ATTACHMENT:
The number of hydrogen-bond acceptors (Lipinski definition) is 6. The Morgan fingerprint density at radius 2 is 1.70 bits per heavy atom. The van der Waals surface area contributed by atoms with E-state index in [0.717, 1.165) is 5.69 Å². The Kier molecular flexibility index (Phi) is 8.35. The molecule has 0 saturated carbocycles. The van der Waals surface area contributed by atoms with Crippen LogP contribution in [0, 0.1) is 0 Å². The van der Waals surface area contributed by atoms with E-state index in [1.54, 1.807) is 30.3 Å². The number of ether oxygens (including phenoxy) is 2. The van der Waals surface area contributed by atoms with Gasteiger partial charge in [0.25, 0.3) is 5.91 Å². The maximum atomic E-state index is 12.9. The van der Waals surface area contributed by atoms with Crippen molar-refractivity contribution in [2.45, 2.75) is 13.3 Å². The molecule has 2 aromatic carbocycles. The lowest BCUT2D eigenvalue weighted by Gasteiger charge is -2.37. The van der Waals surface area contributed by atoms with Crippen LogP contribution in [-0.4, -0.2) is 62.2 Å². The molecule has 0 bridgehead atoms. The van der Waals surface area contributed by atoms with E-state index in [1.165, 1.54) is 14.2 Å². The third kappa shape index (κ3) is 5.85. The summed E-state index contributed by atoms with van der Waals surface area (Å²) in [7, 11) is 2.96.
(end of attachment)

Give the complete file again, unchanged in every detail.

The number of hydrogen-bond acceptors (Lipinski definition) is 6. The Morgan fingerprint density at radius 2 is 1.70 bits per heavy atom. The van der Waals surface area contributed by atoms with E-state index in [0.717, 1.165) is 5.69 Å². The Kier molecular flexibility index (Phi) is 8.35. The molecule has 0 saturated carbocycles. The van der Waals surface area contributed by atoms with Crippen LogP contribution in [0, 0.1) is 0 Å². The van der Waals surface area contributed by atoms with E-state index in [1.54, 1.807) is 30.3 Å². The number of ether oxygens (including phenoxy) is 2. The van der Waals surface area contributed by atoms with Gasteiger partial charge in [0.25, 0.3) is 5.91 Å². The maximum atomic E-state index is 12.9. The van der Waals surface area contributed by atoms with Crippen molar-refractivity contribution in [2.45, 2.75) is 13.3 Å². The molecule has 2 aromatic carbocycles. The lowest BCUT2D eigenvalue weighted by Gasteiger charge is -2.37. The van der Waals surface area contributed by atoms with Crippen LogP contribution in [-0.4, -0.2) is 62.2 Å². The molecule has 0 bridgehead atoms. The van der Waals surface area contributed by atoms with E-state index in [1.165, 1.54) is 14.2 Å². The third kappa shape index (κ3) is 5.85. The summed E-state index contributed by atoms with van der Waals surface area (Å²) in [7, 11) is 2.96.